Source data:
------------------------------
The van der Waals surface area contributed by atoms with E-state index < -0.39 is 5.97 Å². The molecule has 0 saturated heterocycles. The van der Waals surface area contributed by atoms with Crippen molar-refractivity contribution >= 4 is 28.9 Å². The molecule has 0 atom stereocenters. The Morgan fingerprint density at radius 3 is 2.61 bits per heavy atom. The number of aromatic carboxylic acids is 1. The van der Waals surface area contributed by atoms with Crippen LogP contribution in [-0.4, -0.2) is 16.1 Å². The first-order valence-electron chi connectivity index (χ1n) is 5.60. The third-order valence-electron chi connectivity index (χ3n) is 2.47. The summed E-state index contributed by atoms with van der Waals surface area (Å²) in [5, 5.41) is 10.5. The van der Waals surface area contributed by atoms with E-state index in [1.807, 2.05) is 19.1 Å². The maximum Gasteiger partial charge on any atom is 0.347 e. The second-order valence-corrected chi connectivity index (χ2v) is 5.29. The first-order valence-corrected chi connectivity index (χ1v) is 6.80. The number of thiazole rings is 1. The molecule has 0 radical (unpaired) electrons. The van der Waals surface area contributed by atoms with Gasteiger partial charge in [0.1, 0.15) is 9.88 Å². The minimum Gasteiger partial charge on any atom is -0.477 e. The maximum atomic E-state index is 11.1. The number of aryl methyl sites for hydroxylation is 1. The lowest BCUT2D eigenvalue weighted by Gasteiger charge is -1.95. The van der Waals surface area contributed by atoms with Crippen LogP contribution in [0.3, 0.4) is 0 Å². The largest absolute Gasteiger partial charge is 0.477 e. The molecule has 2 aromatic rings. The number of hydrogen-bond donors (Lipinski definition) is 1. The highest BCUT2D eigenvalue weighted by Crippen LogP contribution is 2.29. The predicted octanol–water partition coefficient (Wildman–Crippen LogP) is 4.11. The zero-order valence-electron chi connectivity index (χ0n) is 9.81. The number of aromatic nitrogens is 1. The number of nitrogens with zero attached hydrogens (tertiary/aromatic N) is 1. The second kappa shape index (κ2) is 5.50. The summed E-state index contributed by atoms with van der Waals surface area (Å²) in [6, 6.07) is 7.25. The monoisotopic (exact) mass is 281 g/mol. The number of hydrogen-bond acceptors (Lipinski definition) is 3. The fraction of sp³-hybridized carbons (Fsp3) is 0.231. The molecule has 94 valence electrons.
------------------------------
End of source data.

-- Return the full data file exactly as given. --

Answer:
The van der Waals surface area contributed by atoms with E-state index < -0.39 is 5.97 Å². The molecule has 0 saturated heterocycles. The van der Waals surface area contributed by atoms with Crippen molar-refractivity contribution >= 4 is 28.9 Å². The molecule has 0 atom stereocenters. The Morgan fingerprint density at radius 3 is 2.61 bits per heavy atom. The number of aromatic carboxylic acids is 1. The van der Waals surface area contributed by atoms with Crippen LogP contribution in [-0.4, -0.2) is 16.1 Å². The first-order valence-electron chi connectivity index (χ1n) is 5.60. The third-order valence-electron chi connectivity index (χ3n) is 2.47. The summed E-state index contributed by atoms with van der Waals surface area (Å²) in [5, 5.41) is 10.5. The van der Waals surface area contributed by atoms with E-state index in [1.807, 2.05) is 19.1 Å². The maximum Gasteiger partial charge on any atom is 0.347 e. The second-order valence-corrected chi connectivity index (χ2v) is 5.29. The first-order valence-corrected chi connectivity index (χ1v) is 6.80. The number of thiazole rings is 1. The molecule has 0 radical (unpaired) electrons. The van der Waals surface area contributed by atoms with Gasteiger partial charge in [0.1, 0.15) is 9.88 Å². The minimum Gasteiger partial charge on any atom is -0.477 e. The maximum atomic E-state index is 11.1. The number of aryl methyl sites for hydroxylation is 1. The lowest BCUT2D eigenvalue weighted by Gasteiger charge is -1.95. The van der Waals surface area contributed by atoms with Crippen LogP contribution in [0.3, 0.4) is 0 Å². The largest absolute Gasteiger partial charge is 0.477 e. The molecule has 2 aromatic rings. The number of hydrogen-bond donors (Lipinski definition) is 1. The highest BCUT2D eigenvalue weighted by Crippen LogP contribution is 2.29. The predicted octanol–water partition coefficient (Wildman–Crippen LogP) is 4.11. The zero-order valence-electron chi connectivity index (χ0n) is 9.81. The number of aromatic nitrogens is 1. The number of nitrogens with zero attached hydrogens (tertiary/aromatic N) is 1. The second kappa shape index (κ2) is 5.50. The summed E-state index contributed by atoms with van der Waals surface area (Å²) in [6, 6.07) is 7.25. The monoisotopic (exact) mass is 281 g/mol. The number of hydrogen-bond acceptors (Lipinski definition) is 3. The fraction of sp³-hybridized carbons (Fsp3) is 0.231. The molecule has 94 valence electrons.